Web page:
In early 1917, Falkenhayn traveled to Palestine to oversee Turkish forces, but he failed to secure Jerusalem and it fell to the British. At this point, he was dismissed from duty, returned to Germany, and retired. He later published a lengthy memoir of his war years, titled The German General Staff and Its Decisions, 1914-16; the English-language edition was 333 pages long. Falkenhayn died on April 8, 1922, in Potsdam, Brandenburg, Weimar Germany.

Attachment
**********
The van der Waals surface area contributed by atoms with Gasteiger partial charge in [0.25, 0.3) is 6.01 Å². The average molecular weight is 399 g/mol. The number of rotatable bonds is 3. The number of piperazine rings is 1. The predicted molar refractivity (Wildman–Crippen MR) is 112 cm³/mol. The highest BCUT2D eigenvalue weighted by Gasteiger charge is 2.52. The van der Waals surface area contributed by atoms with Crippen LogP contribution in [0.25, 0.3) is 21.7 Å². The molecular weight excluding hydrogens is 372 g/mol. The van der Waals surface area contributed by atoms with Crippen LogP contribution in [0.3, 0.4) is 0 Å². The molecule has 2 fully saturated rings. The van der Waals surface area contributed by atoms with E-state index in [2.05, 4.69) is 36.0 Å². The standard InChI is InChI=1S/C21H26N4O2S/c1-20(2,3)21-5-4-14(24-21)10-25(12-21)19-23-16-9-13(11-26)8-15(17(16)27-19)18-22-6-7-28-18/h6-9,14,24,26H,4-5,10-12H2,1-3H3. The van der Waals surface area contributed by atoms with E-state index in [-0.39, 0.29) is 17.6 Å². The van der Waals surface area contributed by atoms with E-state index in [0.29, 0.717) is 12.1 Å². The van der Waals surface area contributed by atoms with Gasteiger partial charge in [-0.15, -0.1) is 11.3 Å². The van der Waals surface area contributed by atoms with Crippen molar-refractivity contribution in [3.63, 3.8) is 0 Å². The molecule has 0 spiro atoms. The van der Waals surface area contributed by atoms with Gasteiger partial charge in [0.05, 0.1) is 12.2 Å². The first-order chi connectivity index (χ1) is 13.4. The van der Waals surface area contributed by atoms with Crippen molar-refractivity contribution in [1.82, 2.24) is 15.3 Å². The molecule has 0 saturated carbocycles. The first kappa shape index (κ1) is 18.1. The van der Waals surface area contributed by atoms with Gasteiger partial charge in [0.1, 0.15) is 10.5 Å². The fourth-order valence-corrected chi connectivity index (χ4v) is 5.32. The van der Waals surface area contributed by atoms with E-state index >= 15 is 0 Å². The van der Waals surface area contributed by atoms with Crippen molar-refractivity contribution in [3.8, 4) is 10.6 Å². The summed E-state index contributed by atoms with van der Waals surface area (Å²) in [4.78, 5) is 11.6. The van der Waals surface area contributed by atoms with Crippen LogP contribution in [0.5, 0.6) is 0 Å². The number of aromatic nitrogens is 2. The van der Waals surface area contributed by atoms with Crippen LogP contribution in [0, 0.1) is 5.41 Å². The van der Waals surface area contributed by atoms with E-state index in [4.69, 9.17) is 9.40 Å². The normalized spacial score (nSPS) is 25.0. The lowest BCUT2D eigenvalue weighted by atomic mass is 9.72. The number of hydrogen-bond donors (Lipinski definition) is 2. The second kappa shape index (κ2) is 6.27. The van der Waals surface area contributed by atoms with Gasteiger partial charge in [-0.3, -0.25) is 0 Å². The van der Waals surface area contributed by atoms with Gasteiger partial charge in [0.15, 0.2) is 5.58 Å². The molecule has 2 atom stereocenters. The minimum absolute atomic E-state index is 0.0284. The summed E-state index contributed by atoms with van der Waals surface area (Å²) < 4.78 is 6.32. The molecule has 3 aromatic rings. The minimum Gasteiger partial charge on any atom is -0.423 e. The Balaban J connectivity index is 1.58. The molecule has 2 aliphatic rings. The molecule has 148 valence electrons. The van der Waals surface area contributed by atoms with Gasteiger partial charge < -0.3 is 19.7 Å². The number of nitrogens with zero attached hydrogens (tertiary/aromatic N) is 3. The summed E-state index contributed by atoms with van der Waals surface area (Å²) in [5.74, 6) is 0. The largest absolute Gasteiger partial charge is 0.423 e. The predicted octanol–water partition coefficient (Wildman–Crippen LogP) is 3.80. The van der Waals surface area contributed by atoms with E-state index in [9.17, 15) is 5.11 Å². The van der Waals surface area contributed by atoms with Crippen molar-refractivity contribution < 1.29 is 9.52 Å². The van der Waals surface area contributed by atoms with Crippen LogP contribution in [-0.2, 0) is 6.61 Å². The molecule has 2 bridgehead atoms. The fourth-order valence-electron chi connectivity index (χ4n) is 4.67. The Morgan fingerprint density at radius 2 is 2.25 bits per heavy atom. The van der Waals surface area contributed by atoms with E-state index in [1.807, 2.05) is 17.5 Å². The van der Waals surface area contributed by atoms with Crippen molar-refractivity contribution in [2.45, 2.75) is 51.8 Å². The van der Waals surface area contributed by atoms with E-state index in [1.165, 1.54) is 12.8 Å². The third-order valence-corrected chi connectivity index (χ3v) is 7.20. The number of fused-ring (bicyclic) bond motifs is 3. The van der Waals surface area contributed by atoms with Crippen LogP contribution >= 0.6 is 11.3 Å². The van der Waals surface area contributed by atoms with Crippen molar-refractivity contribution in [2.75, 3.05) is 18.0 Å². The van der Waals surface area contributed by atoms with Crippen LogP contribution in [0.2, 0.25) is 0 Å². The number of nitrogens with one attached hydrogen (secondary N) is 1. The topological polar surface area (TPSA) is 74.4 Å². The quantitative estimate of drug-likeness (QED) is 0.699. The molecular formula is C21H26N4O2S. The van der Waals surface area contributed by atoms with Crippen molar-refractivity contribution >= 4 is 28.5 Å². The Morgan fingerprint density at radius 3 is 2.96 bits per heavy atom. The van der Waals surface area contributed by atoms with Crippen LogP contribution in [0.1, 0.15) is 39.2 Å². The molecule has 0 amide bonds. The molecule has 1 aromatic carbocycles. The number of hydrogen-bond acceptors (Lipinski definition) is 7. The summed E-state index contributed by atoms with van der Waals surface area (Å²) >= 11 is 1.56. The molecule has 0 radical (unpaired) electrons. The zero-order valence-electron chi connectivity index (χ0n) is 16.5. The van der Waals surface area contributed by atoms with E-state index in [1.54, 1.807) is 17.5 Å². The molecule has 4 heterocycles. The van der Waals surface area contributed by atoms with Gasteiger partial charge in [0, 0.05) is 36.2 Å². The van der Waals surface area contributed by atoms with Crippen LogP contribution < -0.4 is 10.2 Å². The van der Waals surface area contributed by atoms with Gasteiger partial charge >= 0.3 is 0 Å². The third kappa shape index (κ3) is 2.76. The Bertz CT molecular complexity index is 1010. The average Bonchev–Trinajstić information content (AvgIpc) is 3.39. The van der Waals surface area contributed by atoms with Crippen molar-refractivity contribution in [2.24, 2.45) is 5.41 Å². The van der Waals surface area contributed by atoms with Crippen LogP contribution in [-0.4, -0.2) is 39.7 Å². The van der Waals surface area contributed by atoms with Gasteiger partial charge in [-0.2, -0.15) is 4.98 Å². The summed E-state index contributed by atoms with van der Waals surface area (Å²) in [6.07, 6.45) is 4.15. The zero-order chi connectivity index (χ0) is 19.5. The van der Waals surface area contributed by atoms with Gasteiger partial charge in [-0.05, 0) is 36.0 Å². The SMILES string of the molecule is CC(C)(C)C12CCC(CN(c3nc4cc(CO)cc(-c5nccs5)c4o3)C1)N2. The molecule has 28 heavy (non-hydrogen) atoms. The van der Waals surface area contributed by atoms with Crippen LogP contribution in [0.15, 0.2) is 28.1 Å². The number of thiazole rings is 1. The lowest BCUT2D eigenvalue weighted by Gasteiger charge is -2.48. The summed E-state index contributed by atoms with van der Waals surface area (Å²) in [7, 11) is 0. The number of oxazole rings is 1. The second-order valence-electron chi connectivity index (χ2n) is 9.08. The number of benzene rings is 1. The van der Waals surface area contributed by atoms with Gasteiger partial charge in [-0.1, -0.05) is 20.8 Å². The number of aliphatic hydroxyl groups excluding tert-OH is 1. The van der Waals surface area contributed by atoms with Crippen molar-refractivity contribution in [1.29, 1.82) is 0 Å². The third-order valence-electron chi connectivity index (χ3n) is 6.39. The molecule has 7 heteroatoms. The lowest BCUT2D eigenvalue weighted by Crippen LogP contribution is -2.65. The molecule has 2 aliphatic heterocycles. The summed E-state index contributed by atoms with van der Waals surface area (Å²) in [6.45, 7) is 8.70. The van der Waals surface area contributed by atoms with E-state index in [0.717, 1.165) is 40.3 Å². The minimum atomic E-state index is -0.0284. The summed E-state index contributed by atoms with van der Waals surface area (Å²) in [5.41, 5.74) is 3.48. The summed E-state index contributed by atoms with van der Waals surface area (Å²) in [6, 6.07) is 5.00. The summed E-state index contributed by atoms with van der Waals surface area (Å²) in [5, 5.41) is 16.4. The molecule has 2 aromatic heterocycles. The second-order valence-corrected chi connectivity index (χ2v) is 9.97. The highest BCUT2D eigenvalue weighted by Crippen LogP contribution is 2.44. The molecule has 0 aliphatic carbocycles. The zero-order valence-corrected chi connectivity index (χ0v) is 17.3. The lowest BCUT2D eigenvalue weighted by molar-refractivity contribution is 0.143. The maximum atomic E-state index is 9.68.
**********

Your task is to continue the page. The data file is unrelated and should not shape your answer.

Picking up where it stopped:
Foley, Robert T., German Strategy and the Path to Verdun, Cambridge University Press, 2005.
Liddell Hart, Captain B.H., Reputations: Ten Years After, Little, Brown & Company, 1928.
Von Falkenhayn, General Erich, The German General Staff and Its Decisions, 1914–1916, Dodd, Mead & Co., 1920.
McClatchy-Tribune Business News, March 20, 2014, Slobodan Lekic, “Verdun, France: Site Stands as Monument to Bloody WWI Battle.”
New Statesman, February 12–18, 2016, Alistair Horne, “The Legend of Verdun,” pp. 23–27.□